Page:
computer assisted navigation (Figure 2) to remove the
pathology most probably differentiated as a fungus ball.
At the time of the operation, we noticed that the frontal
bony part of the sinus was completely destroyed by the
fungus, however, other walls of the left sphenoid sinus
remained intact. The sinus approached only endoscopi-
cally and the fungus ball completely removed as can be
seen by the serial pictures taken by Navigation system
and the endoscopic camera equipment (Figure 2). The
patient was discharged from the hospital after 48 hours
without any complications and the histopathologic report
of the mass later showed that the fungus ball composed
of Aspergillus Nigra (Figure 3).
4. Follow Up
The patient was then followed up for a period of 6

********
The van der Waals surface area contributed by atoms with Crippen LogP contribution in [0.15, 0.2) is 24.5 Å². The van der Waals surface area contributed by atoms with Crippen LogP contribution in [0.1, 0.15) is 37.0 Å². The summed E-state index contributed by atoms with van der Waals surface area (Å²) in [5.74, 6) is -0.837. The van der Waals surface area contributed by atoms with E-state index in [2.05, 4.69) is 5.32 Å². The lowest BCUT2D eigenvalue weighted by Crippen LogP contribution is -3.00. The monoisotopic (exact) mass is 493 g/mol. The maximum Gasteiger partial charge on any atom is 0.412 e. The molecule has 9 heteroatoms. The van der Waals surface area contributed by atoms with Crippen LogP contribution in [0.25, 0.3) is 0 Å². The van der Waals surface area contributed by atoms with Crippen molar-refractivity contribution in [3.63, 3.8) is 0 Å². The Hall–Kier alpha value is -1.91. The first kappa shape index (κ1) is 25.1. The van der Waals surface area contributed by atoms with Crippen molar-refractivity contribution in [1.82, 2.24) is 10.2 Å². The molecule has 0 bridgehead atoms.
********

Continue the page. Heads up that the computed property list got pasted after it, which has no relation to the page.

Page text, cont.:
months and all headaches and problems which she was
complaining about at the time of presentation were total ly
resolved, and on nasal endoscopy undertaken a month or
so after the operation, the following picture was taken
from the sphenoid sinus, showing that it is free from any
Figure 2. Pictures taken at the time of the operation of the
patient wit h soli tary fungus ball of the left sphenoi d si nus with
Open Access IJOHNS
F. ALOUNI ET AL.
Open Access IJOHNS
Figure 3. Histopathologic examination of the specimen taken
from left sphenoid sinus.
Figure 4. Nasal endoscopy underta ken a mo nth or so after the
recurrence or re-establishment of the fungi (Figure 4).